Last night marked the third and final presidential debate of the US election, with less than three weeks to go before election day. While there were a number of standout moments — Donald Trump referring to Secretary Clinton as a ‘nasty woman’ and the moment moderator Chris Wallace asked about abortion, for example — there was one incident in the debate that stood out because of its particularly chilling nature. When Wallace challenged Trump on his election rigging rhetoric, which has become aggressively pervasive, asking if Trump would accept the outcome of the election, Trump prevaricated, saying he would keep America ‘in suspense’ and that he would ‘look at it at the time.’
This is an unprecedented comment, and also a very alarming one. In the United States, a constant characteristic of the presidential election cycle has been the collective agreement that a smooth transfer of power benefits the entire country, not just the winner of the election. Even in vicious primaries, losers usually concede with grace. In savage general elections, the losers call to congratulate the winner on election night. In rare instances — like in 2000 — there have been problems with the count, but even Vice President Al Gore ultimately conceded to then-Governor George W. Bush.
This is one of the things that at least in theory allows the United States to function as a democracy. Ostensibly, the members of every political party want the best for America — though they may have very different visions of what that is, and how it works, and who should be in charge of it, at the end of the day, Democrats and Republicans, Libertarians and Greens, American Independents and others all collectively agree that the United States benefits from a smooth, stable government.
There’s a collective myth in America of exceptionalism, of ‘America will prevail,’ that’s just that — a myth. Any democracy can fail and any nation can collapse, especially when it comes to vast, diverse countries. The mainland US is 2,600 miles across. That’s a lot of real estate. One of the things that props up this myth, though, is the concerted effort on the part of political parties to make nice at the end, even after fighting viciously. Though cracks have been showing in the Republican facade of late as the party attempts to impose a misogynistic, racist, bigoted, homophobic, xenophobic, Islamophobic, homophobic nightmare on the country, one of the reasons Republicans are doing just that is because they’re convinced that this is the ‘right thing’ for America. They’re categorically wrong, and their vision of ‘right’ clearly includes a very narrow and specific definition of the country and what it means to be American, but Donald Trump is currently testing the limits of functionality on the part of the GOP.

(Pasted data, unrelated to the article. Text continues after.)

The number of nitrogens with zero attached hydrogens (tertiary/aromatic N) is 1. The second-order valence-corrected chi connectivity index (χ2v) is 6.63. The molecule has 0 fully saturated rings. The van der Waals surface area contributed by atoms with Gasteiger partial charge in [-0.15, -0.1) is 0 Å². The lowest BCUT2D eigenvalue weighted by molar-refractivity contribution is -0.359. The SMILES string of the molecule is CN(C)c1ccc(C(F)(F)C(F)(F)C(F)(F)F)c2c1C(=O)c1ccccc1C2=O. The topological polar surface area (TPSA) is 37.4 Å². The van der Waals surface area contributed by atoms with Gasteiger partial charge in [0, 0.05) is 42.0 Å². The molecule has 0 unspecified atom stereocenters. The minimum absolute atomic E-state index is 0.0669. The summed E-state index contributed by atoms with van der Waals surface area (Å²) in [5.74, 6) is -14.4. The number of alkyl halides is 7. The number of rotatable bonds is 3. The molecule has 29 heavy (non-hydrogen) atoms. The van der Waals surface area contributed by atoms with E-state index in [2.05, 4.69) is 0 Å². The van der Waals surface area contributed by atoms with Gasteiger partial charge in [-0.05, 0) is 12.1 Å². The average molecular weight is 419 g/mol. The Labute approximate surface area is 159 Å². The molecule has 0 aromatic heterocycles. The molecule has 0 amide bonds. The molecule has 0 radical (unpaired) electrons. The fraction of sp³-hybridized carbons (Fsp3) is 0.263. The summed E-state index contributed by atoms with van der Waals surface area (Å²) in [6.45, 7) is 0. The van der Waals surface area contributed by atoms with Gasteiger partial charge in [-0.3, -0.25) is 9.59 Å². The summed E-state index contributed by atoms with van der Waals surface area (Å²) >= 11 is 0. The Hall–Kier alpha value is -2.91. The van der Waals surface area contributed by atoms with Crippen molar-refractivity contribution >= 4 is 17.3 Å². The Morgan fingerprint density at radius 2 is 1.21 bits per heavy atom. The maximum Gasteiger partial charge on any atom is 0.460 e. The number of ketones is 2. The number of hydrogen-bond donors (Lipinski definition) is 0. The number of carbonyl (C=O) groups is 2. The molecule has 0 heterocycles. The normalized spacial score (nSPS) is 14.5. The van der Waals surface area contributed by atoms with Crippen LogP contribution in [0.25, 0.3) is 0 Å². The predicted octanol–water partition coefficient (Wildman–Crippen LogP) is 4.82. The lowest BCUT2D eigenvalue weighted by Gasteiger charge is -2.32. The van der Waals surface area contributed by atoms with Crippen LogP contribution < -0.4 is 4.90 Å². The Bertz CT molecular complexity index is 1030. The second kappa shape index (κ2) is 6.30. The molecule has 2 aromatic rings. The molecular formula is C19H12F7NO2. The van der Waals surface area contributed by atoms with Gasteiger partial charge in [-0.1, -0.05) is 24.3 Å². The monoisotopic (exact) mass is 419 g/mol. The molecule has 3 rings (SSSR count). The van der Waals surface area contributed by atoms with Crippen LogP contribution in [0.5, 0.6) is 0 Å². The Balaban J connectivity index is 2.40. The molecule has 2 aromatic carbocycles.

As Trump has screamed about ‘election rigging‘ (voter fraud is virtually nonexistent in the United States), Republicans have been split on what to do about it. Some have pressured Trump to let up on potentially dangerous rhetoric that not only casts doubts on the validity of the election results but also encourages Republicans to harass, bully, and intimidate voters — something Trump is actively encouraging with calls to sign up as poll watchers and monitor people who look suspicious, like people of colour. In Ohio, a bellwether state, the Republican Secretary of State even told Trump to back down on the election rigging rhetoric. Others have gleefully joined in, from officials claiming that suits to extend voter registration deadlines in the aftermath of a hurricane are laying the groundwork for fraud to law enforcement arguing that people should riot if Secretary Clinton wins.
Trump, a noted sore loser, is clearly going to be upset about the election results — and that upset might transfer into something more sinister. When questioned, Trump said: “I will look at it at the time. I’m not looking at anything now, I’ll look at it at the time,” before going off on a tangent about election rigging (a callout to the audience at home) and delving briefly into the email scandal that’s plagued Secretary Clinton throughout her campaign. Wallace pressed him on it, demanding that he answer the question, and here was Trump’s response: “What I’m saying is that I will tell you at the time. I’ll keep you in suspense, okay?”
Campaign manager Kellyanne Conway smugly told the media that Trump would naturally be accepting the election results — because he’d be the winner. Just days before, though, his own running mate had told the media that they would ‘absolutely accept‘ the outcome of the election. This isn’t the first time Trump has broken with his running mate, but it’s certainly a disturbing sign of the nature of their relationship. When the two cannot agree on an issue so fundamental, it does not speak well of a future presidency — Governor Pence, while the advocate of horrific, hateful policies, can at least publicly claim to care about the successful transition of power. His bombastic opponent? Not so much, apparently.
Photo: Gage Skidmore/Creative Commons